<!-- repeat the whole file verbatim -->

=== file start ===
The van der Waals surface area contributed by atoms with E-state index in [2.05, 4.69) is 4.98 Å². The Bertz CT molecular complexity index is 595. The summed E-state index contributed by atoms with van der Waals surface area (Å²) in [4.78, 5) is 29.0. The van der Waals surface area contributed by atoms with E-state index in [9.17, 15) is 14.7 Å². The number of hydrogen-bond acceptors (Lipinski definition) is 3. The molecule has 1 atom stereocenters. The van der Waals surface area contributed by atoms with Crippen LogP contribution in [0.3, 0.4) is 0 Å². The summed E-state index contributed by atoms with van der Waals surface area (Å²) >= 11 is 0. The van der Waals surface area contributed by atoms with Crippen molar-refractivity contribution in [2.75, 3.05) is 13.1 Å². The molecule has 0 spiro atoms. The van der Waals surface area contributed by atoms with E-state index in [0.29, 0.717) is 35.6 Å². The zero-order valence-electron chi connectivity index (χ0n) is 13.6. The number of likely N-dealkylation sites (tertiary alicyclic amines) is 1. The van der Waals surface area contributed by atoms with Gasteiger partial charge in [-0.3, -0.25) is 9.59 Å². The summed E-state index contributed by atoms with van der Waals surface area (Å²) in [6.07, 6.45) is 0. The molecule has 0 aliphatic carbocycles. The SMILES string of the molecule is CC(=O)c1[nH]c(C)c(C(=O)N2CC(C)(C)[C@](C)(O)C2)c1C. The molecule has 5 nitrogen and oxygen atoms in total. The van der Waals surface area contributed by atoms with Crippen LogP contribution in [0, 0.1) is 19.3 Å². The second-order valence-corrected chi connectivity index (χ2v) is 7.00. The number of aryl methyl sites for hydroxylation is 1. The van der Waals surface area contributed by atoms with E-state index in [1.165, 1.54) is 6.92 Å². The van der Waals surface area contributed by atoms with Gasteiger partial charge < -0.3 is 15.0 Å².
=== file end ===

The van der Waals surface area contributed by atoms with E-state index in [2.05, 4.69) is 4.98 Å². The Bertz CT molecular complexity index is 595. The summed E-state index contributed by atoms with van der Waals surface area (Å²) in [4.78, 5) is 29.0. The van der Waals surface area contributed by atoms with E-state index in [9.17, 15) is 14.7 Å². The number of hydrogen-bond acceptors (Lipinski definition) is 3. The molecule has 1 atom stereocenters. The van der Waals surface area contributed by atoms with Crippen LogP contribution in [0.3, 0.4) is 0 Å². The summed E-state index contributed by atoms with van der Waals surface area (Å²) >= 11 is 0. The van der Waals surface area contributed by atoms with Crippen molar-refractivity contribution in [2.75, 3.05) is 13.1 Å². The molecule has 0 spiro atoms. The van der Waals surface area contributed by atoms with E-state index in [0.29, 0.717) is 35.6 Å². The zero-order valence-electron chi connectivity index (χ0n) is 13.6. The number of likely N-dealkylation sites (tertiary alicyclic amines) is 1. The van der Waals surface area contributed by atoms with Gasteiger partial charge in [-0.3, -0.25) is 9.59 Å². The summed E-state index contributed by atoms with van der Waals surface area (Å²) in [6.07, 6.45) is 0. The molecule has 0 aliphatic carbocycles. The SMILES string of the molecule is CC(=O)c1[nH]c(C)c(C(=O)N2CC(C)(C)[C@](C)(O)C2)c1C. The molecule has 5 nitrogen and oxygen atoms in total. The van der Waals surface area contributed by atoms with Crippen LogP contribution in [0, 0.1) is 19.3 Å². The second-order valence-corrected chi connectivity index (χ2v) is 7.00. The number of aryl methyl sites for hydroxylation is 1. The van der Waals surface area contributed by atoms with E-state index in [1.165, 1.54) is 6.92 Å². The van der Waals surface area contributed by atoms with Gasteiger partial charge < -0.3 is 15.0 Å².